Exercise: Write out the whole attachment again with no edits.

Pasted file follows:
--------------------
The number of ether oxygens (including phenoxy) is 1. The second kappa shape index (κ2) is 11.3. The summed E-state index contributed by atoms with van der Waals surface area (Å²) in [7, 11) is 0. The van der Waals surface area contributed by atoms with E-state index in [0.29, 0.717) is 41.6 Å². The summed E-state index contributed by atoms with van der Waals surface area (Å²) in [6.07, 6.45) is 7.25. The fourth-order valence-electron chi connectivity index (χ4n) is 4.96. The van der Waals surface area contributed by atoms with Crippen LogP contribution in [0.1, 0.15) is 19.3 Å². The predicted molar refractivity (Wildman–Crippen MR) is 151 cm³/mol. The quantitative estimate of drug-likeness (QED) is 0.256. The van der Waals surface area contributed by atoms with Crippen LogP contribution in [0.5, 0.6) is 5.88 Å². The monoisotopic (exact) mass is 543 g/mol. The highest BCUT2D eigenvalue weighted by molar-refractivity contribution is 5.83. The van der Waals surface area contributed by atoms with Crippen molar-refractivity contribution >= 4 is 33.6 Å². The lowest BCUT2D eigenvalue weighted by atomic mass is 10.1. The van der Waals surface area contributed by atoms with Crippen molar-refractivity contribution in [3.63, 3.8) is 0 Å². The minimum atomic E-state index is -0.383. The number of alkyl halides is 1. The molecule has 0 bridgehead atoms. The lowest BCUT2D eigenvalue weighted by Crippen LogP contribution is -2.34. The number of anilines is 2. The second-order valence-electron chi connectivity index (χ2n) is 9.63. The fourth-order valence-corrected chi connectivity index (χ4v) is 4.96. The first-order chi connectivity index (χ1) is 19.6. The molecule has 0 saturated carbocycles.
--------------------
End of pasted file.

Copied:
The number of ether oxygens (including phenoxy) is 1. The second kappa shape index (κ2) is 11.3. The summed E-state index contributed by atoms with van der Waals surface area (Å²) in [7, 11) is 0. The van der Waals surface area contributed by atoms with E-state index in [0.29, 0.717) is 41.6 Å². The summed E-state index contributed by atoms with van der Waals surface area (Å²) in [6.07, 6.45) is 7.25. The fourth-order valence-electron chi connectivity index (χ4n) is 4.96. The van der Waals surface area contributed by atoms with Crippen LogP contribution in [0.1, 0.15) is 19.3 Å². The predicted molar refractivity (Wildman–Crippen MR) is 151 cm³/mol. The quantitative estimate of drug-likeness (QED) is 0.256. The van der Waals surface area contributed by atoms with Crippen LogP contribution in [0.5, 0.6) is 5.88 Å². The monoisotopic (exact) mass is 543 g/mol. The highest BCUT2D eigenvalue weighted by molar-refractivity contribution is 5.83. The van der Waals surface area contributed by atoms with Crippen molar-refractivity contribution >= 4 is 33.6 Å². The lowest BCUT2D eigenvalue weighted by atomic mass is 10.1. The van der Waals surface area contributed by atoms with Crippen molar-refractivity contribution in [3.63, 3.8) is 0 Å². The minimum atomic E-state index is -0.383. The number of alkyl halides is 1. The molecule has 0 bridgehead atoms. The lowest BCUT2D eigenvalue weighted by Crippen LogP contribution is -2.34. The number of anilines is 2. The second-order valence-electron chi connectivity index (χ2n) is 9.63. The fourth-order valence-corrected chi connectivity index (χ4v) is 4.96. The first-order chi connectivity index (χ1) is 19.6. The molecule has 0 saturated carbocycles.